story by RAEGAN STEFFEY photos courtesy of WKU ARCHIVES illustrations by JB CARTER

"The Voice is concerned with providing a bridge between minority concerns and the Western Kentucky University community at large and is a forum for discussion of issues of interest to both. The editors welcome contributions devoted to our purpose.”

-The Voice Newsletter

On the third floor of the Kentucky Building on WKU’s campus sit shelves upon shelves of archives. These captures of WKU’s past make themselves a home in cardboard boxes with lids that fit snugly, preserving the irreplaceable history inside. Several of these boxes hold within them the chronology of Black history on Western’s campus.

A single wooden table sits aside from the rest of the furniture, backed by a metal shelving unit and adorned with a small, cardboard box. Lifting the lid off, it is revealed that this particular box holds a certain selection of manilla envelopes, ones that delineate the history of Black organizations on campus.

Among the 10 or so envelopes are a collection of The Voice newsletter, a publication created and sustained exclusively by Black students, that was distributed on campus between 1983 and 1993.

Starting in 1986, each newsletter printed the publication’s mission statement.

“The Voice is concerned with providing a bridge between minority concerns and the Western Kentucky University community at large and is a forum for discussion of issues of interest to both,” according to the newsletter. “The editors welcome contributions devoted to our purpose.”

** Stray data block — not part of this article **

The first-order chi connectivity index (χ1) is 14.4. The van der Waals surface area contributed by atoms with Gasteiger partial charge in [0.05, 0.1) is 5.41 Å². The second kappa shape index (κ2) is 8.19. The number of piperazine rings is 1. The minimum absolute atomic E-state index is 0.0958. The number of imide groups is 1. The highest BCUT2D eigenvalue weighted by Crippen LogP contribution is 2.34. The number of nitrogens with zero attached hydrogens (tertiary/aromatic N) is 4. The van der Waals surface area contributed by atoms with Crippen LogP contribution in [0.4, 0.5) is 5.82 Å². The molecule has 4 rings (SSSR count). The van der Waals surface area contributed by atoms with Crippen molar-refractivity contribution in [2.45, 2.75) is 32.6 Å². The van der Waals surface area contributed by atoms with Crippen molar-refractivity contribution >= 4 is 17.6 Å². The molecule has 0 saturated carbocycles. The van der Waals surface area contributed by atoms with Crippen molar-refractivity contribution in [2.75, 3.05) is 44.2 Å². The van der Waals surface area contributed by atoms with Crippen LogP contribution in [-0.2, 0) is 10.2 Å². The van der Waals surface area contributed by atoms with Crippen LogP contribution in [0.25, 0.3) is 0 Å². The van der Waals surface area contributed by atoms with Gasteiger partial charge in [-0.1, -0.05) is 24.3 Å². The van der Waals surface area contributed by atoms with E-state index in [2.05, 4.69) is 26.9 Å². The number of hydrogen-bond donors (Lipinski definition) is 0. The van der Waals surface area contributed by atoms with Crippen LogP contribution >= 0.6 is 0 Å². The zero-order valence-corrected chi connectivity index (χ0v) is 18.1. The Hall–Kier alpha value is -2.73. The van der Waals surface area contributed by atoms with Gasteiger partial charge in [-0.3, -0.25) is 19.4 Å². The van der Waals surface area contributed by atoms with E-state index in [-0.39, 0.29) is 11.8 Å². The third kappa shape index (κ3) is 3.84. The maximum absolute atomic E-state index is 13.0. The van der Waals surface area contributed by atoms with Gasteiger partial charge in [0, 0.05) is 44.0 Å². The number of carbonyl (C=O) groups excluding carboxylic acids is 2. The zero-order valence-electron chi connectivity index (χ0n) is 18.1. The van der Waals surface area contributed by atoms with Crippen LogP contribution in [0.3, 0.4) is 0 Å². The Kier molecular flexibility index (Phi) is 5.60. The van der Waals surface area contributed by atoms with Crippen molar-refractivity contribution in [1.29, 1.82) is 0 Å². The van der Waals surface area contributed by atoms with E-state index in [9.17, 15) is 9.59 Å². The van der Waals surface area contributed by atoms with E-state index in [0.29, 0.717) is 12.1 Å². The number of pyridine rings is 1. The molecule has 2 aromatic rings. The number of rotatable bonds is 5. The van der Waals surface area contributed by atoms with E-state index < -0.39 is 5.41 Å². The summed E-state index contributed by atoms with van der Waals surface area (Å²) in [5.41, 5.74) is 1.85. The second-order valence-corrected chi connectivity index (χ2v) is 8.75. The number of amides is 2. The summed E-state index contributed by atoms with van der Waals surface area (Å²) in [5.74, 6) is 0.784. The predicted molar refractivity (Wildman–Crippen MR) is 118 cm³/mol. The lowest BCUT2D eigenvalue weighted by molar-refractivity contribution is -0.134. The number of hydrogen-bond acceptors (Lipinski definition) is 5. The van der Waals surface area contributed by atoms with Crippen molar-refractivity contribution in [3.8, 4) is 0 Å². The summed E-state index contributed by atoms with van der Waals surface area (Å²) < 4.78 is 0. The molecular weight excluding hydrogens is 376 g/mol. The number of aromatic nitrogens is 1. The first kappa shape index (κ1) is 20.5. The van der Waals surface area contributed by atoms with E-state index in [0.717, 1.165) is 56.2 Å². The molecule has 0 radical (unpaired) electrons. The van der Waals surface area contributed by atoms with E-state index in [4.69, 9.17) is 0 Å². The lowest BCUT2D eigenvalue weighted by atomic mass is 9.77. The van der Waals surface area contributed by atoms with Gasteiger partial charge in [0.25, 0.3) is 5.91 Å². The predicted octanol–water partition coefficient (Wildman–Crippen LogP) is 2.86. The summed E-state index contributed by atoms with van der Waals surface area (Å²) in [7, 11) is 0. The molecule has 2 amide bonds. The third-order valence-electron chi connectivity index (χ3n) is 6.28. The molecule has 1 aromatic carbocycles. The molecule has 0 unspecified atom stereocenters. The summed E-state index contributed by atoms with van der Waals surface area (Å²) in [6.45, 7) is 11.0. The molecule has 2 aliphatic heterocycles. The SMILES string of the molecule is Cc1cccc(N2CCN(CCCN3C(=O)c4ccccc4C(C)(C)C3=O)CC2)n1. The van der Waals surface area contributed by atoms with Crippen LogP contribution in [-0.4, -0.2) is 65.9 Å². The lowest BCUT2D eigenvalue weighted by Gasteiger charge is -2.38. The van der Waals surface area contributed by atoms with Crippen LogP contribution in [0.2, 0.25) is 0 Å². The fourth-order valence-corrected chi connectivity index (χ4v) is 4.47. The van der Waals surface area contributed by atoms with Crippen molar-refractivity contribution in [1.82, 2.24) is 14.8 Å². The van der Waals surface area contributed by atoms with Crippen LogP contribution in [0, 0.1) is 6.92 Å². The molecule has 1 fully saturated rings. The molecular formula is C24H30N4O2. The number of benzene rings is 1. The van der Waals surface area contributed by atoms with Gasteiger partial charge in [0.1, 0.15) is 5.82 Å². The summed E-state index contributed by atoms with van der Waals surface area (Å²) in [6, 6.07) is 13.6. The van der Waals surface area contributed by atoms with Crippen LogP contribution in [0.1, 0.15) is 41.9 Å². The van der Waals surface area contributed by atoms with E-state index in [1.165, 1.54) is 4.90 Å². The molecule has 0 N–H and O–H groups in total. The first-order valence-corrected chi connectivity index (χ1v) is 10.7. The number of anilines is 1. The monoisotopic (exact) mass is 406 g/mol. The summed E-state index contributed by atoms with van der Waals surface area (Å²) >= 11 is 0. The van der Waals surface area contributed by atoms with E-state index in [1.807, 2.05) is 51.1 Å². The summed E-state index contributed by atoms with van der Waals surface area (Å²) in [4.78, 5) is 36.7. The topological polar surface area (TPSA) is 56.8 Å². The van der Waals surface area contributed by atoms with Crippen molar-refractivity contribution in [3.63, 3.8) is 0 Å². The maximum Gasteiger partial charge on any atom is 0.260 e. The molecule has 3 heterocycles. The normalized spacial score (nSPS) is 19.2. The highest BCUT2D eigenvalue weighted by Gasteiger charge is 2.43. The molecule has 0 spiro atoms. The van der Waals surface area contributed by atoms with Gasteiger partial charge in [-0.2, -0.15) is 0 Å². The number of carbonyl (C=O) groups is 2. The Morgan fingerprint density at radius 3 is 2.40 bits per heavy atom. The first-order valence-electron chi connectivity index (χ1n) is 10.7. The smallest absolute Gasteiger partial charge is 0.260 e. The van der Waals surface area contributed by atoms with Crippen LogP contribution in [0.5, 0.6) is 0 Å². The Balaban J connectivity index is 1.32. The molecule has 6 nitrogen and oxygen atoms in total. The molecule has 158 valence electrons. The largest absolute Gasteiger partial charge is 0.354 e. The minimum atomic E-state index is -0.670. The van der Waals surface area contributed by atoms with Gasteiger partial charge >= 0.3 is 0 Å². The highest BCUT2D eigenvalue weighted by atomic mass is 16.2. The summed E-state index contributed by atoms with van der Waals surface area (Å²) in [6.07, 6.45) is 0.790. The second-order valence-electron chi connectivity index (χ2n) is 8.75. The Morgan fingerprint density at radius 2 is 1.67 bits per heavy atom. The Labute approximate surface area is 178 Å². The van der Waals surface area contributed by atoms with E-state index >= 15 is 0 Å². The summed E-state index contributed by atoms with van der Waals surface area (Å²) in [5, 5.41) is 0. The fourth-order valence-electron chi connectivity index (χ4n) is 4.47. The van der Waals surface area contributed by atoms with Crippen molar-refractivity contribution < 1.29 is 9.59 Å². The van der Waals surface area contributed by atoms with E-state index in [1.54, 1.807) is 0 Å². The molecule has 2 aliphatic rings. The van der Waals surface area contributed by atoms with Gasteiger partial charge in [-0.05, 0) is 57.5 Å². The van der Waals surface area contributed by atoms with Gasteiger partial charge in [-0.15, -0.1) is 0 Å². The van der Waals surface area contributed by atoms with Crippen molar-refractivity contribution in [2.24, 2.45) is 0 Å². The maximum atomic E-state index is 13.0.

The biweekly newsletter usually spanned only a few pages in length, but it was packed full of Black-centric content. It covered an array of topics centered around expanding diversity such as giving voice to distinguished Black professors, providing resources to Black students and encouraging Black students to remain motivated at a predominantly white institution.

The students that composed The Voice were intent on carving out a place in WKU’s culture for themselves.

The Voice newsletter acted as a beacon for understanding and a place of positivity for minority students who may not feel seen or heard, especially in the late 1980s and early 1990s where people of color were even more heavily dismissed than present day.

Racial integration at WKU only began in 1956; 27 years later The Voice newsletter, headed by Black students and for Black students, began at a predominantly white institution, only a brief span of time into its primary steps toward desegregation.

It was headed by a core group of Black students who revolved in and out as writers and editors. The first mention of a student editor came in 1986, in conjunction with the mission statement. Lamont Jones Junior was the first student editor of The Voice newsletter. Before then, the Office of Scholastic Development held charge of the publication.

Jones is a historical figure of the newsletter in that he acted as the first student to grab hold of responsibility within the publication; his choice to take charge heralds him as putting the power of the publication into the hands of Black students, the ones who needed it the most.  Others rallied around him and after their eventual graduation, the newsletter ceased to release new publications.

Before this dissolution however, students published around 40 editions of the newsletter.

The Voice carried on both the intention of the mission statement formally introduced in 1986 and the striking design traditions for seven more years. More profoundly however, the publication chipped out a chasm in which Black students could write, create, lead and experience the powerful reverberations of belonging, advocacy and support.

While the legacy of the newsletter remains sealed away in cardboard boxes, the drive of Black students to continue to strive for equality and racial justice continues to this day as seen through other minority run organizations on campus, such as the Intercultural Student Engagement Center Academy. While The Voice and other student organizations at WKU have attempted in the past and the present to bring equality and opportunity for students of color, there is undoubtedly room to grow towards the goal of racial justice and equity.

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